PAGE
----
Like the best Joseph Mankiewicz films, the strongest asset (outside of typically strong writing) is the ability to have the entire cast pull their weight. Each performance eventually becomes strong enough to contend with the domineering Gino Monetti. Perhaps there is some stereotyping in his performance of the immigrant Gino, but Edward G. Robinson does shine in the role. He really is a powerhouse, dominating every scene he is in – which is precisely how it should be with the personality of Gino Monetti. It is very interesting to watch the progression of the character and track how you as the viewer respond to him. For the first half of the film, he is overbearing, a man who treats everyone with complete contempt. Compassion is instantly felt for the sons who can do nothing to please him. But when the government begins coming for him, and everyone but Max refuses to help their father, he seems a bit more sympathetic as he explains to his sons why he has treated them the way that he has. As he talks about how he has built the business up so he can one day hand it over to them, it seems genuine. In a final analysis, it is likely that Gino means what he is saying, but is too insecure to let this happen until it is too late.

Richard Conte and Susan Hayward also work very well together, giving Max and Irene a fiery relationship. Richard Conte has far too many outstanding roles in his career for this to be considered his best, but it’s still incredibly strong. Really, this is just an all around, well-made 40s major studio noir. It should be obvious now that I’ve recently become a big Joseph Mankiewicz fan and think that it’s unfortunate that many folks don’t go beyond All About Eve and a few select others in his filmography. Outside of that all-time classic, this is probably the best that I’ve seen from him, which is a high compliment considering he made a number of great films in the 40s and 50s.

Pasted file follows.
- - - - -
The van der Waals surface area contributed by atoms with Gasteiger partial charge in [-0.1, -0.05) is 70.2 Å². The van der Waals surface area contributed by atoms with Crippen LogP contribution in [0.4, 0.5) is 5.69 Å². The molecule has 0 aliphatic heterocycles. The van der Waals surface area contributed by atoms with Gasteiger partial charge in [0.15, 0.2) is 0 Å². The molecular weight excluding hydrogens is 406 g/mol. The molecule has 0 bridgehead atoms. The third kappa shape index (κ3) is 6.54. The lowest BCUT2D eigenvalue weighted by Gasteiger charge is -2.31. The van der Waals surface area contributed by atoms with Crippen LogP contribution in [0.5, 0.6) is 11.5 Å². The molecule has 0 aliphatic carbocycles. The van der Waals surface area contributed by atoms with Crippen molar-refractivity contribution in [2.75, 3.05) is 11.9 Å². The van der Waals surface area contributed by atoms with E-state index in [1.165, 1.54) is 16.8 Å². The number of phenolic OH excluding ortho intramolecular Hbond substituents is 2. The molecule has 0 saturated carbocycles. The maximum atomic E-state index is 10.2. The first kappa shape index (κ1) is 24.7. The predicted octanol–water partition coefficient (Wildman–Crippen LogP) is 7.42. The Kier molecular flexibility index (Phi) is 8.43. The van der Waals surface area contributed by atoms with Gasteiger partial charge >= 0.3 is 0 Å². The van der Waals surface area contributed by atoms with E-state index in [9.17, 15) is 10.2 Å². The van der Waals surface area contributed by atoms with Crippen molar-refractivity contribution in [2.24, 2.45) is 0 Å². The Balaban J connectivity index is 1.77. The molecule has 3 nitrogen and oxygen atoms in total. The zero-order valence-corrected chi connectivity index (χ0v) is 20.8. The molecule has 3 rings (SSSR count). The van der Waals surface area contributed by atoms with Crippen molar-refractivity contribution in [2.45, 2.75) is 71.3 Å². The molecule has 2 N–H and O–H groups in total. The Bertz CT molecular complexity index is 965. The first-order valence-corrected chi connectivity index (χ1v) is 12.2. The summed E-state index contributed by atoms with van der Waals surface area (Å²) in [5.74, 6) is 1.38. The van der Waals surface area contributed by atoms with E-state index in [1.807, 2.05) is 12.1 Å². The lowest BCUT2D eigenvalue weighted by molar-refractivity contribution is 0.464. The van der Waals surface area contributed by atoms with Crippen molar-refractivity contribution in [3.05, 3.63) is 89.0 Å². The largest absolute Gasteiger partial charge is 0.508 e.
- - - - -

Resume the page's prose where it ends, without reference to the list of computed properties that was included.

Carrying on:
1. David,

    I watched this about a year or so ago, and started to do a review and stopped. I needed to see it again and so far have not. It’s an interesting family drama about immigrants and the American success story. Gino’s banking skills are probably a carry over from the “old country.” He does not see anything wrong with what he does as far a banking practices, which I am sure did not exist in the old world and especially with the poor. He built an empire the only way he knew and became a success, ah America!

    There are similarities to “The Godfather” though I think that has more to do with capturing the environment than copying. Of course, Richard Conte is in both films also makes a connection. True there is some stereotyping but I can forgive that since the story is so engrossing and the acting is superb. A nice one David!